Turn Your Screenplay Into A Graphic Novel: A How-To Guide

Adaptations, Artists, Comic Books, Comixology, Dark Horse, Graphic Novel, Image, Intellectual Property, Kickstarter -

Turn Your Screenplay Into A Graphic Novel: A How-To Guide

Want to turn your screenplay into a graphic novel? Doing so has become appealing for screenwriters tired of getting the feedback that their original work is not based on pre-existing intellectual property. Turning your screenplay into a graphic novel is a way to create your own intellectual property (IP).

But how can an outsider to the comic book industry create their own graphic novel? It turns out, as comics have increasingly moved into the digital space, this process has become democratized, and a bit more accessible.

Many comic book companies still accept unsolicited submissions. The caveat, though, is those submissions often must include at least six consecutive pages of sequential art. That’s the case with Dark Horse Comics, a big comic book company.

Much like in film, where people sometimes produce a short film as a proof-of-concept for their feature film, in the comic book world producing those sample pages functions as a proof of concept. Image Comics, another big comic book company, asks for at least 5 consecutive pages of sequential art in submissions. Behind these two big companies, another dozen plus mid-level companies take open submissions of some kind (this changes all the time, so a bit of internet research is suggested before submitting).

Now, let’s say you want to produce those six pages of sequential art. How do you do it? Well, first, you need an artist. Some artists are one-stop-shops, and can do line art, color, lettering and even a cover. That’s the budget approach.

But for top quality, ideally, you’d hire separate professionals for each of these roles (pencil, ink, lettering, cover). Again, on a budget, each of these artists can likely be found for a couple hundred bucks per page or less, but to put your best foot forward you may want to land on the high end of that range to get quality artists (bonus points if they’ve already worked on produced comics with some of the main companies in the space).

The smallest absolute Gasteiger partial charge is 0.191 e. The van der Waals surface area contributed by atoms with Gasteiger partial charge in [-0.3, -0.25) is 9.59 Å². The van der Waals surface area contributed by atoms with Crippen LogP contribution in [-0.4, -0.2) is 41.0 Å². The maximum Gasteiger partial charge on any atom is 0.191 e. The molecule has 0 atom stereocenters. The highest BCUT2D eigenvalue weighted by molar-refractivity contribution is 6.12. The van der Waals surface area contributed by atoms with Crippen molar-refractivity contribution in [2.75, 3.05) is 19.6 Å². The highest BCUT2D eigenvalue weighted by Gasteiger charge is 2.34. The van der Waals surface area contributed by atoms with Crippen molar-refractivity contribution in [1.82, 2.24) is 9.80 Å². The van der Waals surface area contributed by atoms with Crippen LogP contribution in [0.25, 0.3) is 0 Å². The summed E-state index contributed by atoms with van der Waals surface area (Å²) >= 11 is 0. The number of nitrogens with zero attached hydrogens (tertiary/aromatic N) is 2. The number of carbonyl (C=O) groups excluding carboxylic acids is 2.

Where can you find these artists? There are different online forums (including a Facebook group, Connecting Comic Book Writers And Artists, which has 29 thousand members). But generally, if you’re an avid reader of comics, you can simply look up online your favorite artists and find their contact info.

Adapting your screenplay into a comic book or graphic novel script is akin to directing it as a film, you get to be super-specific about how you want the visuals to appear, and how the characters get presented.

Once your six-page proof-of-concept sequential art (often the first six pages of the comic book) is done, you can submit to the comic book companies, and failing that, use that art as part of a Kickstarter or other crowd-funding campaign (there’s a long history of comic book creators doing this successfully). If you can fund a complete first issue, or even a complete graphic novel, you can submit it directly to the digital comic book platform Comixology, where it will appear alongside the big comic book titles (Comixology is to comic books what Amazon Prime is to independent films). The long game is then to option this source material for TV/film adaptation.

Taking this path can be daunting, but it’s a great way to create your own IP.


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